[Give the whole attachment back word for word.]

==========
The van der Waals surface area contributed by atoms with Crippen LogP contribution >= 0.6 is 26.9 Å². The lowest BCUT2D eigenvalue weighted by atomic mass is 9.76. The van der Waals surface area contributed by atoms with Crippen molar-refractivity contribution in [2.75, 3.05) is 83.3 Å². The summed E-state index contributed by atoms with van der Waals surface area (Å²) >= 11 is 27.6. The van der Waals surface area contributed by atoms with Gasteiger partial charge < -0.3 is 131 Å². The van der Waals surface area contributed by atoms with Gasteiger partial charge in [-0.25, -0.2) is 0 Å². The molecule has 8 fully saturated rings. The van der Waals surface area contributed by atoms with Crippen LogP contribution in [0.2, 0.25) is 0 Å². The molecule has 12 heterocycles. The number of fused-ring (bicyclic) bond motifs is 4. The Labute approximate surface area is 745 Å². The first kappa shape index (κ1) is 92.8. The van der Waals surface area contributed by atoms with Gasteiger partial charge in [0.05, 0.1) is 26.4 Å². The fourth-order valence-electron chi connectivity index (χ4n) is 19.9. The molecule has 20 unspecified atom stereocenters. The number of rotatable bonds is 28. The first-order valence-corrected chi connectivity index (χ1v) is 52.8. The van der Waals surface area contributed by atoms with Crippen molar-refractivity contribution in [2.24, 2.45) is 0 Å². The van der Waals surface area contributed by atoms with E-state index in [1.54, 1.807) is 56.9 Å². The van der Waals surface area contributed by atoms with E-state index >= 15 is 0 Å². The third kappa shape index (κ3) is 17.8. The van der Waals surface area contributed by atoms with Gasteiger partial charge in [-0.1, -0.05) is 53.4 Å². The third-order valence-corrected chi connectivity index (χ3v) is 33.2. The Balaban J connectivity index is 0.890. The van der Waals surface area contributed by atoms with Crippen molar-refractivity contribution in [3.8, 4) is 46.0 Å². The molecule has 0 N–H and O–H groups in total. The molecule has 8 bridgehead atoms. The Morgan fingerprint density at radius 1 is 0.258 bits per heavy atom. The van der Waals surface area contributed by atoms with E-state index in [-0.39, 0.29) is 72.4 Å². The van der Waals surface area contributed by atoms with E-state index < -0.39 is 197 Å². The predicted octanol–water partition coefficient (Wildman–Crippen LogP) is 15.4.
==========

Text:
The van der Waals surface area contributed by atoms with Crippen LogP contribution >= 0.6 is 26.9 Å². The lowest BCUT2D eigenvalue weighted by atomic mass is 9.76. The van der Waals surface area contributed by atoms with Crippen molar-refractivity contribution in [2.75, 3.05) is 83.3 Å². The summed E-state index contributed by atoms with van der Waals surface area (Å²) >= 11 is 27.6. The van der Waals surface area contributed by atoms with Gasteiger partial charge < -0.3 is 131 Å². The van der Waals surface area contributed by atoms with Gasteiger partial charge in [-0.25, -0.2) is 0 Å². The molecule has 8 fully saturated rings. The van der Waals surface area contributed by atoms with Crippen LogP contribution in [0.2, 0.25) is 0 Å². The molecule has 12 heterocycles. The number of fused-ring (bicyclic) bond motifs is 4. The Labute approximate surface area is 745 Å². The first kappa shape index (κ1) is 92.8. The van der Waals surface area contributed by atoms with Gasteiger partial charge in [0.05, 0.1) is 26.4 Å². The fourth-order valence-electron chi connectivity index (χ4n) is 19.9. The molecule has 20 unspecified atom stereocenters. The number of rotatable bonds is 28. The first-order valence-corrected chi connectivity index (χ1v) is 52.8. The van der Waals surface area contributed by atoms with Crippen molar-refractivity contribution in [2.24, 2.45) is 0 Å². The van der Waals surface area contributed by atoms with E-state index in [1.54, 1.807) is 56.9 Å². The van der Waals surface area contributed by atoms with E-state index >= 15 is 0 Å². The third kappa shape index (κ3) is 17.8. The van der Waals surface area contributed by atoms with Gasteiger partial charge in [-0.1, -0.05) is 53.4 Å². The third-order valence-corrected chi connectivity index (χ3v) is 33.2. The Balaban J connectivity index is 0.890. The van der Waals surface area contributed by atoms with Crippen molar-refractivity contribution in [3.8, 4) is 46.0 Å². The molecule has 0 N–H and O–H groups in total. The molecule has 8 bridgehead atoms. The Morgan fingerprint density at radius 1 is 0.258 bits per heavy atom. The van der Waals surface area contributed by atoms with E-state index in [-0.39, 0.29) is 72.4 Å². The van der Waals surface area contributed by atoms with E-state index < -0.39 is 197 Å². The predicted octanol–water partition coefficient (Wildman–Crippen LogP) is 15.4.